XPF with mutations in its conserved nuclease domain is defective in DNA repair but functions in TRF2-mediated telomere shortening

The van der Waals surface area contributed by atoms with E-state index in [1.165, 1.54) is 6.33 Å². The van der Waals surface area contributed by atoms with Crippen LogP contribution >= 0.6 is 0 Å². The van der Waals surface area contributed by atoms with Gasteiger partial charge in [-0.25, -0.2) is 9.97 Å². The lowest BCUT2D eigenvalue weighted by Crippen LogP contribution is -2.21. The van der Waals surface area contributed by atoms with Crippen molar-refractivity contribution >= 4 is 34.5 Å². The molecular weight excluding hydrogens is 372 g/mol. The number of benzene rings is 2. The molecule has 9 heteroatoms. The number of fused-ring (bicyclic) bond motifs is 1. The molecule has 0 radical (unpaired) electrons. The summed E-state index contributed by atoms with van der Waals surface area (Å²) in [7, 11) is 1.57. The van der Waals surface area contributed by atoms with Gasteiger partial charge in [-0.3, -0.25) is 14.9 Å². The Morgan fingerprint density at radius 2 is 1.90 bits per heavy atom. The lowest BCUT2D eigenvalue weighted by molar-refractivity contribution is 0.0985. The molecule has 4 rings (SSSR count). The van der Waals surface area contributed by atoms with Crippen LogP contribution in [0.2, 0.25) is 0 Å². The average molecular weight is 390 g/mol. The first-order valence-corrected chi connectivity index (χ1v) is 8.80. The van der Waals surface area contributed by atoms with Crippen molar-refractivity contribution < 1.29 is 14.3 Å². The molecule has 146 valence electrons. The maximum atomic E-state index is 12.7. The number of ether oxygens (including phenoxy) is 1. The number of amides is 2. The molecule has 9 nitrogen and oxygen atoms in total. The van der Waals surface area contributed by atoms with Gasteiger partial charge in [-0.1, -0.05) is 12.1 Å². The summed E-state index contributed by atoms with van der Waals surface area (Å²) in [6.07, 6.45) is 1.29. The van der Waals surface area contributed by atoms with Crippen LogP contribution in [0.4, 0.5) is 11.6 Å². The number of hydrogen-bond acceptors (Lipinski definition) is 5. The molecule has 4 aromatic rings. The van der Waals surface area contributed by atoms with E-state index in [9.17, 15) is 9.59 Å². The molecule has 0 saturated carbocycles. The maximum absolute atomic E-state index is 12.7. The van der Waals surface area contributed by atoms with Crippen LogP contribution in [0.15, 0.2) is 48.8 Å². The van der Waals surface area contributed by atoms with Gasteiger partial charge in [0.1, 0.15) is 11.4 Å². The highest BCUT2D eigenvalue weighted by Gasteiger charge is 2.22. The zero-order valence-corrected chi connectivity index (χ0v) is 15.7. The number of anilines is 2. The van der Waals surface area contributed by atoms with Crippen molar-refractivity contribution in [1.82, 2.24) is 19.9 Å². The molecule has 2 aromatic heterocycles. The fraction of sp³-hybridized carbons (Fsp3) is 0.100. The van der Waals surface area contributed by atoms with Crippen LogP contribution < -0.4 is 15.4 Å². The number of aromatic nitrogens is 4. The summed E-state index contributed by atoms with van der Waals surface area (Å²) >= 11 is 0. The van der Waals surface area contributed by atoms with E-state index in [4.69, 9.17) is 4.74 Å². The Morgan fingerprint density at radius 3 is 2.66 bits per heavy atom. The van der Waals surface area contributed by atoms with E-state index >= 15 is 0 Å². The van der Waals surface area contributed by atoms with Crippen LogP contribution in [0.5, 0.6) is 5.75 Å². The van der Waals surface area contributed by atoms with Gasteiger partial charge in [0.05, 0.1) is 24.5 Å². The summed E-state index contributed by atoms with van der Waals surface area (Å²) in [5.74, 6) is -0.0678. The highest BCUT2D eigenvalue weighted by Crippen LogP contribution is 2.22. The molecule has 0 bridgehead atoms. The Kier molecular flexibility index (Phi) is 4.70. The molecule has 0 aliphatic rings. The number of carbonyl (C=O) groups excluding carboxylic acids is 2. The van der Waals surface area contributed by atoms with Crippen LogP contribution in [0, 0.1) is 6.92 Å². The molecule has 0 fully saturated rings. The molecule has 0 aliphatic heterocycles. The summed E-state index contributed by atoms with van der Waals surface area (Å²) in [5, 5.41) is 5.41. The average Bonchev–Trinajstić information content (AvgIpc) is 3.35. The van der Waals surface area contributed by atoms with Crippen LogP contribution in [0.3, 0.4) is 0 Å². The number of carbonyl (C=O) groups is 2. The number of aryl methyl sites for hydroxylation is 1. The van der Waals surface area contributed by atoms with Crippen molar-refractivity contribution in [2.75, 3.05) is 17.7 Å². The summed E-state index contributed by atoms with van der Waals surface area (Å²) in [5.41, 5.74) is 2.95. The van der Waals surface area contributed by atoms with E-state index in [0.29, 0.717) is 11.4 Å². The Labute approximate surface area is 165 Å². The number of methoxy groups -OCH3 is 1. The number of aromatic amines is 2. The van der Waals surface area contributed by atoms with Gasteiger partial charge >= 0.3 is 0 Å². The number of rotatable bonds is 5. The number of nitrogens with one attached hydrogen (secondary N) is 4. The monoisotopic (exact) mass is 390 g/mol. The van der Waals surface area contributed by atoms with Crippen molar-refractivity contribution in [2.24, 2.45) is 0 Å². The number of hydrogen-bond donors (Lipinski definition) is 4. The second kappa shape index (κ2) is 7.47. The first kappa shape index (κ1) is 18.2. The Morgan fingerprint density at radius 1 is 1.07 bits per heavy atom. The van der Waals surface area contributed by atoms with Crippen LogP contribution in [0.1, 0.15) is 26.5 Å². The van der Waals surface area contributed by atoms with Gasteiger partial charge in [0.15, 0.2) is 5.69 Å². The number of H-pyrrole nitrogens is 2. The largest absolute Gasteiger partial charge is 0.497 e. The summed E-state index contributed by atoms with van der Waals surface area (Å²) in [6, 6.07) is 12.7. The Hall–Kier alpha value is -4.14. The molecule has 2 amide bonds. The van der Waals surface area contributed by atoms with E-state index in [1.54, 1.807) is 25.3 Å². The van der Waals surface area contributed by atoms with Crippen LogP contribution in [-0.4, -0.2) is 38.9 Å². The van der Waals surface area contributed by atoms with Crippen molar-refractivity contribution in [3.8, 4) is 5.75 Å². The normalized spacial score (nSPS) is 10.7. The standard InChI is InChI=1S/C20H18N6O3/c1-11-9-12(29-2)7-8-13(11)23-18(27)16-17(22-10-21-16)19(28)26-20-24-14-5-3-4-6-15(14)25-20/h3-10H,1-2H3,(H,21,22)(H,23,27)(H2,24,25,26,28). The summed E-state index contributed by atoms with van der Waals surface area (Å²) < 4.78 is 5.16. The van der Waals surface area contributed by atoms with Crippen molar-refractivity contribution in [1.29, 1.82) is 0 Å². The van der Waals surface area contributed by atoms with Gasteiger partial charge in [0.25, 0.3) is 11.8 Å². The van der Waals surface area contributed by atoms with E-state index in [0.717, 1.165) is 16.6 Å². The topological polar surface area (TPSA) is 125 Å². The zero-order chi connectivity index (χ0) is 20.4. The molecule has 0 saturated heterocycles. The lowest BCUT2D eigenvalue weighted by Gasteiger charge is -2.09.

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TRF2, a telomere-binding protein, is a crucial player in telomere length maintenance. Overexpression of TRF2 results in telomere shortening in both normal primary fibroblasts and telomerase-positive cancer cells. TRF2 is found to be associated with XPF-ERCC1, a structure-specific endonuclease involved in nucleotide excision repair, crosslink repair and DNA recombination. XPF-ERCC1 is implicated in TRF2-dependent telomere loss in mouse keratinocytes, however, whether XPF-ERCC1 and its nuclease activity are required for TRF2-mediated telomere shortening in human cells is unknown. Here we report that TRF2-induced telomere shortening is abrogated in human cells deficient in XPF, demonstrating that XPF-ERCC1 is required for TRF2-promoted telomere shortening. To further understand the role of XPF in TRF2-dependent telomere shortening, we generated constructs containing either wild type XPF or mutant XPF proteins carrying amino acid substitutions in its conserved nuclease domain. We show that wild type XPF can complement XPF-deficient cells for repair of UV-induced DNA damage whereas the nuclease-inactive XPF proteins fail to do so, indicating that the nuclease activity of XPF is essential for nucleotide excision repair. In contrast, both wild type XPF and nuclease-inactive XPF proteins, when expressed in XPF-deficient cells, are able to rescue TRF2-mediated telomere shortening. Thus, our results suggest that the function of XPF in TRF2-mediated telomere shortening is conserved between mouse and human. Furthermore, our findings reveal an unanticipated nuclease-independent function of XPF in TRF2-mediated telomere shortening.
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